“Paris was not the place for me or my son. The French could entertain the idea of me because they were not immersed in guilt about a mutual history…” p. 165
Singin’ and Swingin’ and Gettin’ Merry Like Christmas by Maya Angelou.
Bantam, New York, 1977 (originally published 1976).
Adult autobiography, 242 pages.
In a funny coincidence, I gave away Angelou books (not even read yet… but better loved by someone else) and then a month later came across this in the free books. Of course I started reading this one immediately and it was fascinating. I’ve read quite a bit of her poetry before, but never one of her autobiographies. Upon reading this one I realized that they are probably best read chronologically.
This title is the third, and covers the time when she lived in San Francisco after her son was born, worked a wide variety of jobs, spent a few years married to a white man, and eventually found herself with an entertainment career that took her all over the world, but sadly separated her from her son.
“My dad was always curious about humans, how we react in different situations. He asked us hard questions at a young age, and even better, he listened carefully and respectfully when we answered.” p. 39
Yes, My Accent is Real: and Some Other Things I Haven’t Told You by Kunal Nayyar.
Atria Paperback, an Imprint of Simon & Schuster, New York, 2015 (my edition 2016).
Personal essays, 245 pages.
At only 34, Nayyar is best known for playing the role of Rajesh, an Indian immigrant and astrophysicist with selective mutism, on the American sitcom The Big Bang Theory.
I have a soft spot for diverse celebrity memoirs, especially if I happen to actually know who the celebrity is. This was one of those guilty pleasure books that you know won’t be very filling but want to read anyway.
The format was unusual – more like short essays punctuated by “A Thought Recorded on an Aeroplane Cocktail Napkin” every so often. They are roughly chronological (although this isn’t an autobiography) and roughly written, so I believe Nayyar wrote this himself (or if not, his ghostwriter owes him a big refund).
My favorite of the nonfiction books I reviewed in 2017.
Yup, I’m not posting this until well into 2018. In 2017 I reviewed 98 books (plus 10 board books) and so many of them were so good. It took me a month just to narrow it down this far… I just love all the books!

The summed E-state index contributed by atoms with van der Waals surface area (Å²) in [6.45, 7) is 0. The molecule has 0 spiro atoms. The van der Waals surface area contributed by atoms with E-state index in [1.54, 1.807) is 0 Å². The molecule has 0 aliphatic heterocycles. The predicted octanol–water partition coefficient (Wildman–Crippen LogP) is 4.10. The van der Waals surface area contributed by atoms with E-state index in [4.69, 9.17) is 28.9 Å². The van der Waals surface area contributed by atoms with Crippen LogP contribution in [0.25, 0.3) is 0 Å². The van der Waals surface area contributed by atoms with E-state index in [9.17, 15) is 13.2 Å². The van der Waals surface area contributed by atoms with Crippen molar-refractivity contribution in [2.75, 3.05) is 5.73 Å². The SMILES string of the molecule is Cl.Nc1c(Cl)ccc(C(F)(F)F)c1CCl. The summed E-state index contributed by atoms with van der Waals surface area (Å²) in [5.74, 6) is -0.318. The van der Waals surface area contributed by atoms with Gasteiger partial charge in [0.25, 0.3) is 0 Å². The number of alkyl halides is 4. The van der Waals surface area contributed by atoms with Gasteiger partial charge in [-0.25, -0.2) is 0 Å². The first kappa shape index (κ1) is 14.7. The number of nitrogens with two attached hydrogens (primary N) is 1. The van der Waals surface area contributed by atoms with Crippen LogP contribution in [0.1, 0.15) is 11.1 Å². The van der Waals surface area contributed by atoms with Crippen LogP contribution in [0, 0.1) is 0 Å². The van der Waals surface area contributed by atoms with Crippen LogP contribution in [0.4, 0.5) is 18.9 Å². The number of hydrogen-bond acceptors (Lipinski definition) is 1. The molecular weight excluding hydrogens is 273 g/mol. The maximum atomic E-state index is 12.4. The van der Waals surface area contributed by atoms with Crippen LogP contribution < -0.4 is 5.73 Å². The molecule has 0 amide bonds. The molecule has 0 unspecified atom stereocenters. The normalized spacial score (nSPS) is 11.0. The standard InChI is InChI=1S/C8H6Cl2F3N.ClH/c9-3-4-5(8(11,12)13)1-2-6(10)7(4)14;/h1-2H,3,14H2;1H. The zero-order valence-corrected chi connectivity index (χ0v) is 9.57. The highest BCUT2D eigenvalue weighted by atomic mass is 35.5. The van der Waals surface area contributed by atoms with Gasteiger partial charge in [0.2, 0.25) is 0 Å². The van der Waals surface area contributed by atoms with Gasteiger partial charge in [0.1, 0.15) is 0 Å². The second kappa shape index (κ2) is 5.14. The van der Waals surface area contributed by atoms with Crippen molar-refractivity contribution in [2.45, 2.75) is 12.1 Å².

Here were our 14 favorite nonfiction books in 2017.
“The onrush of bodies approached in a heaving, panicked mass. Sayed and I went forward to meet them.” p. 209
Tears of the Desert: A Memoir of Survival in Darfur by Halima Bashir, with Damien Lewis.
One World Trade Paperbacks, Ballantine Books, Random House, New York, 2009.
Adult memoir, 335 pages including extras.
Halima Bashir was an unusually lucky girl from birth, when her white eyelash was a good omen. Combined with hard work, her luck held as she was able to gain an education (unusual for a village girl) and even became a top national scholar, gaining a rare admittance into medical school. Unfortunately, she lived in Darfur and was a witness to the genocide there. This is her story of survival among unspeakable horrors.
This memoir was quite difficult to summarize. Bashir’s life is a true story that reads like a novel. Any small portion of this book could be seen as remarkable, but the fact that it all happened and she stood to tell the tale is a miracle.
“I have had a strange, almost unreal life, now that I try to recollect my history.” p. 15
Dalai Lama, My Son: A Mother’s Story by Diki Tsering, edited and introduced by Khedroob Thonup.
Viking Arkana, Penguin Group, New York, 2000.
Autobiography, 189 pages including glossary.
The autobiography of the Dalai Lama’s mother.
I had no idea what to expect from this book. I’ve read quite a few books by or about the Dalai Lama, so my first assumption was that this was a biography of him, written by his mother. However, it actually is something much more interesting – the autobiography of his mother.
“Trying different foods is a bridge into the many food cultures that make us collectively American.” page 28
Chef Roy Choi and the Street Food Remix by Jacqueline Briggs Martin and June Jo Lee, illustrated by Man One.
Readers to Eaters, Bellevue, Washington, 2017.
Picture book biography, 30 pages.
Lexile: 710L .
AR Level: 4.0 (worth 0.5 points) .
This is the story of Chef Roy Choi, who’s best known for his Kogi food trucks that combined traditional Korean food with popular street foods like tacos or barbecue in a unique and delicious way.
It’s kind of funny that I found this book through the Diverse KidLit linkup. Farmer Will Allen and the Growing Table has been on my wishlist for some time. But honestly, neither of these books would have been on my radar at all without the internet.
“Coretta’s mother, Bernice, believed that education was the key to a better life. She encouraged her children to work hard in school.” page 11
History Maker Bios: Coretta Scott King by Laura Hamilton Waxman, illustrations by Tad Butler.
Originally published by Lerner Publishing Group, Minneapolis, Minnesota, my edition Barnes & Noble, New York, 2008.
Biography, 48 pages including extras and index.
Lexile: 720L .
AR Level: 4.5 (worth 1.0 points) .
A biography of Coretta Scott King, best known as the wife of Dr. Martin Luther King, Jr., although she was a civil rights activist herself as well.
Not long ago, I came across a Barnes and Noble that had all these little History Maker Bios and quite a lot of Sterling Biographies on clearance for a dollar each! I spent a happy hour picking out all the African American ones.